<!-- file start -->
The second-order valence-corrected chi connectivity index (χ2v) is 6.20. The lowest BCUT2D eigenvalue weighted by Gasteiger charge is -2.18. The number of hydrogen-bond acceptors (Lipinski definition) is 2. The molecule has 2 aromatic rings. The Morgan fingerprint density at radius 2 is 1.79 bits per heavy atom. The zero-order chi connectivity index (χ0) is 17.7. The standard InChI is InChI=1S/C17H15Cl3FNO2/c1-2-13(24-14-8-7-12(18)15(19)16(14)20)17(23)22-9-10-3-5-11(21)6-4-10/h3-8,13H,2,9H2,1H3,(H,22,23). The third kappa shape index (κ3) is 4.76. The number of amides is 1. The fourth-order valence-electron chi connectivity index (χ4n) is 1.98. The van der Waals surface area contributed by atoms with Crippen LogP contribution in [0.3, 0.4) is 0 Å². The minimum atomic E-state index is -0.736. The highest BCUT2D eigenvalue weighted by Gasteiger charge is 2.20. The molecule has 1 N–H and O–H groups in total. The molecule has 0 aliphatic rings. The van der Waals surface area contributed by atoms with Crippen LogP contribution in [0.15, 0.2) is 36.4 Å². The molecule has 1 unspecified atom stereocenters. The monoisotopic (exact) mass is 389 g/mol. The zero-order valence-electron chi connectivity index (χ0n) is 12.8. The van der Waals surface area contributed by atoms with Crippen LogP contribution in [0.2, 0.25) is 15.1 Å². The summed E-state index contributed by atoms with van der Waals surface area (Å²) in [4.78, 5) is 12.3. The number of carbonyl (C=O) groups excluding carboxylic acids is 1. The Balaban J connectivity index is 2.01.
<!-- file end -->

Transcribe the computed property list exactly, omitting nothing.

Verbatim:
The second-order valence-corrected chi connectivity index (χ2v) is 6.20. The lowest BCUT2D eigenvalue weighted by Gasteiger charge is -2.18. The number of hydrogen-bond acceptors (Lipinski definition) is 2. The molecule has 2 aromatic rings. The Morgan fingerprint density at radius 2 is 1.79 bits per heavy atom. The zero-order chi connectivity index (χ0) is 17.7. The standard InChI is InChI=1S/C17H15Cl3FNO2/c1-2-13(24-14-8-7-12(18)15(19)16(14)20)17(23)22-9-10-3-5-11(21)6-4-10/h3-8,13H,2,9H2,1H3,(H,22,23). The third kappa shape index (κ3) is 4.76. The number of amides is 1. The fourth-order valence-electron chi connectivity index (χ4n) is 1.98. The van der Waals surface area contributed by atoms with Crippen LogP contribution in [0.3, 0.4) is 0 Å². The minimum atomic E-state index is -0.736. The highest BCUT2D eigenvalue weighted by Gasteiger charge is 2.20. The molecule has 1 N–H and O–H groups in total. The molecule has 0 aliphatic rings. The van der Waals surface area contributed by atoms with Crippen LogP contribution in [0.15, 0.2) is 36.4 Å². The molecule has 1 unspecified atom stereocenters. The monoisotopic (exact) mass is 389 g/mol. The zero-order valence-electron chi connectivity index (χ0n) is 12.8. The van der Waals surface area contributed by atoms with Crippen LogP contribution in [0.2, 0.25) is 15.1 Å². The summed E-state index contributed by atoms with van der Waals surface area (Å²) in [4.78, 5) is 12.3. The number of carbonyl (C=O) groups excluding carboxylic acids is 1. The Balaban J connectivity index is 2.01.